What Are The Differences Between Other Estate Planning Tools Outside Of Wills And Trusts?

Other estate planning tools, such as perhaps a durable power of attorney or a living will, actually take effect while the person or the family is still alive. Although a will is drafted and signed while the person is living, it doesn’t become active or have any effect until the date of death. Therefore, the biggest difference between tools is that you can begin to utilize some right away, while the person who is planning is still alive.

What Should Be Addressed In A Will?

One of the most important things in a will is the designation of who is going to be in charge of carrying out your wishes. The second thing that can be addressed is to whom you’d like your assets to be left, meaning who will be the beneficiaries of your estate. You could also put in some of your wishes regarding your funeral or your burial.

If you have other unique things that you’d like to say to people or that you’d like to leave in your will, you can also do that, as well as designate any items that are specific in nature that you might like to go to certain people. For example, if you have a certain heirloom (i.e., a piece of jewelry or a piece of art), you could leave that as a specific gift to one of the beneficiaries of your will.

What Happens After Someone Who Has A Will Dies?

After someone who has a will passes away, that document most likely will need to go to probate, which is the court process wherein the court determines if a will is valid and legal and, if so, allows the will to distribute the assets of the person the way that they indicated within the document. Sometimes, a will does not need to be probated or may be able to go through a summary process, which just means that the court will do an informal processing of it. In conclusion, the two main channels are the formal process of probate or an easier, less formal version of it.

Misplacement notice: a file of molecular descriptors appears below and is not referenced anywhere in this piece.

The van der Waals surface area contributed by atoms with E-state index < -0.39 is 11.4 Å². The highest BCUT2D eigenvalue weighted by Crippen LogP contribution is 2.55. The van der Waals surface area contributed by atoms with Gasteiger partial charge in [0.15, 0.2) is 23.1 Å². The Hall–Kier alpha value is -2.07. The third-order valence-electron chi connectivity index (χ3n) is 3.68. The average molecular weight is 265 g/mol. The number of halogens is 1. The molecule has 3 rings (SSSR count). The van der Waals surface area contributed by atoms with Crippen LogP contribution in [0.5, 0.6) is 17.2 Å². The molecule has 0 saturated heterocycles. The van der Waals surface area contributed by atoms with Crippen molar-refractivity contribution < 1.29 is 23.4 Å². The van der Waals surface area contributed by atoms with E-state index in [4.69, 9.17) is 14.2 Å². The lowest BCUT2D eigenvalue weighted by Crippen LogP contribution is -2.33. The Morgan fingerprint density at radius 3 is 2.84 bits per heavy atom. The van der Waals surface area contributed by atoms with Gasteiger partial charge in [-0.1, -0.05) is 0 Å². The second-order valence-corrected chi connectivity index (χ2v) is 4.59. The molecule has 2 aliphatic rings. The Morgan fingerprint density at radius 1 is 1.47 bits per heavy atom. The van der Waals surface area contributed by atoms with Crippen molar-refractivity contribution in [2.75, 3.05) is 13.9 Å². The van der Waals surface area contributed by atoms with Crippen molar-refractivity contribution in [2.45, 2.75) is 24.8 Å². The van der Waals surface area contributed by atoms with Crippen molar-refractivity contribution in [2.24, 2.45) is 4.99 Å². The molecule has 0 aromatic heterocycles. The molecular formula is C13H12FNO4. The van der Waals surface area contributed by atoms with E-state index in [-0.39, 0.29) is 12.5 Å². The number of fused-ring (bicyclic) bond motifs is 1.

How Long Will It Take For Me To Create A Will With An Attorney? Is It An Expensive Process?

While it depends on the complexity of your circumstances, most attorneys, myself included, can get the amount of information they need to come up with a plan and start the process of creating a will within one to three hours of meeting with a client or a family. After that, the attorney may need several weeks or longer to actually draft that document before you’re ready to sign it.

Regarding the cost, you’re probably looking at spending hundreds, rather than thousands, of dollars in order to create a will. I wouldn’t consider a few hundred dollars to be expensive when you’re talking about the impact that this document can have in the long term.

For more information on Wills in the State of Florida, an initial consultation is your next best step. Get the information and legal answers you are seeking by calling (813) 922-5293 today.

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Aaron Saoud, Esq.

Call Now For A Personalized Consultation
(813) 922-5293

Call Now For A Personalized Consultation (813) 922-5293